Monday, August 15, 2011

On Owning a Kindle

I was gifted a Kindle a month or so ago. I like it for what it does.

Should you buy one? If you are a book lover, one of those people who always have a book on hand, or reach for one when you have an hour to spare, you definitely should. If you read mostly technical or math books (which require a lot of flipping back and forth and good rendering of code or equations)or research papers, you won't get as much benefit as you ought to.

I am well satisfied with the Kindle for allowing me to lug around about 300 books (I still have almost 3 GB left) so I can read on the bus, while waiting for someone, etc. I would have loved it if I could read math books and papers (pdf rendering on the (small) kindle is terrible) and also scribble notes (the kindle "make notes" functionality is awkward and unusable) but e-ink based readers are still in their early days. For what it does (enable you to carry around a few hundred fiction books it is awesome. For example, I have all the 20 Aubrey Maturin books and the dozen or so Jim Butcher books in a 6 inch device. (E-Paper blows away IPad's screen for reading.)

If I'd received the Kindle before the release of George Martin's utterly terrible "A Dance With Dragons" (I should write a blog entry one of these days on how terrible it is - suffice to say that the man has lost his touch) I could have spent 11$ on a kindle version instead of 54 $ (18 for the book, the rest for postage to India). The Kindle shines for fiction and light non fiction books. And you can avoid paying for the kindle editions by downloading "pirated" versions if you know where to look. I suspect it would work well for magazine subscriptions too ( at least for those in which the written word is more important than glossy pictures).

Somewhat tangentially, someone should write a piece of software that works like LaTex for math but generates flowable text. Tex is (print) page oriented.If you could just take a LaTex file and generate a kindle readable document out of it,I suspect a lot of math/tech papers would find their way on to e-readers very fast.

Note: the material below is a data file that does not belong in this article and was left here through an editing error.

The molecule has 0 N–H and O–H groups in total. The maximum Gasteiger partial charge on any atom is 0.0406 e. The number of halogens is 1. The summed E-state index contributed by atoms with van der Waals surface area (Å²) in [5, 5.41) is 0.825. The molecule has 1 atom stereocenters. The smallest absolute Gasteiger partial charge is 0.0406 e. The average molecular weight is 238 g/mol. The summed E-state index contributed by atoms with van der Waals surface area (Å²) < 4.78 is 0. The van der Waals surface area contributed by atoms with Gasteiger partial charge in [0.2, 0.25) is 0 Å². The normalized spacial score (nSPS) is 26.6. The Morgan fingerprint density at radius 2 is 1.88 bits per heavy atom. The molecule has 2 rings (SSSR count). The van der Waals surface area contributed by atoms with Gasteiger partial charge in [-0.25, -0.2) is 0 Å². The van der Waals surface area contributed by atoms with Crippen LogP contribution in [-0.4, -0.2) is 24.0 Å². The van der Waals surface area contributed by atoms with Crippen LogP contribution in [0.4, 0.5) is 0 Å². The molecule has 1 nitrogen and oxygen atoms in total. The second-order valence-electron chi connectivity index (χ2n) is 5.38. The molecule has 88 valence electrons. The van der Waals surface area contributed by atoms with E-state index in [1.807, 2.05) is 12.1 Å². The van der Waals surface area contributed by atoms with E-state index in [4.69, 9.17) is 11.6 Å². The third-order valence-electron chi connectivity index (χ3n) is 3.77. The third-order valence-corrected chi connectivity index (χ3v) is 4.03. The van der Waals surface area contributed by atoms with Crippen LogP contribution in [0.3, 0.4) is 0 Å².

After having used the kindle for a while I am not surprised that Amazon sells more e-books now than paper books. I suspect the Kindle is a very potent weapon in Amazon's arsenal, that its competitors underestimate. If they make it work in the Indian context, (Amazon plans to launch in India in 2012 - I have no idea how much of a role they plan for the Kindle here), their competitors will get swatted aside like so many flies. (Hmmm I should write a post on how I see the Amazon-Flipkart battle shaping up in India. Interesting times we live in).

Meanwhile, if you are a reader and can afford to buy a Kindle, you should. It (or something like it) is the future of reading.


Deepak Surti said...

You can try the Kindle Personal Document service.

They will convert you personal documents into kindle format.

But the best way out is MobiCreator, but a lot of work; especially if you want a textbook to work the way you mention on an ereader.

Disgruntled PhD said...

I believe that you can convert LaTeX to epub using pandoc (well, I thought that you could use htlatex to convert to html and thence to epub, but I was wrong).

I just tried it with a paper I wrote a while back, and it works quite well. Doesn't appear to pick up the section headings, and tables aren't rendered that well, but it may be possible to tweak the output (i didn't try).

Also, thank you for your data mining list (especially the link to the Strang calculus book).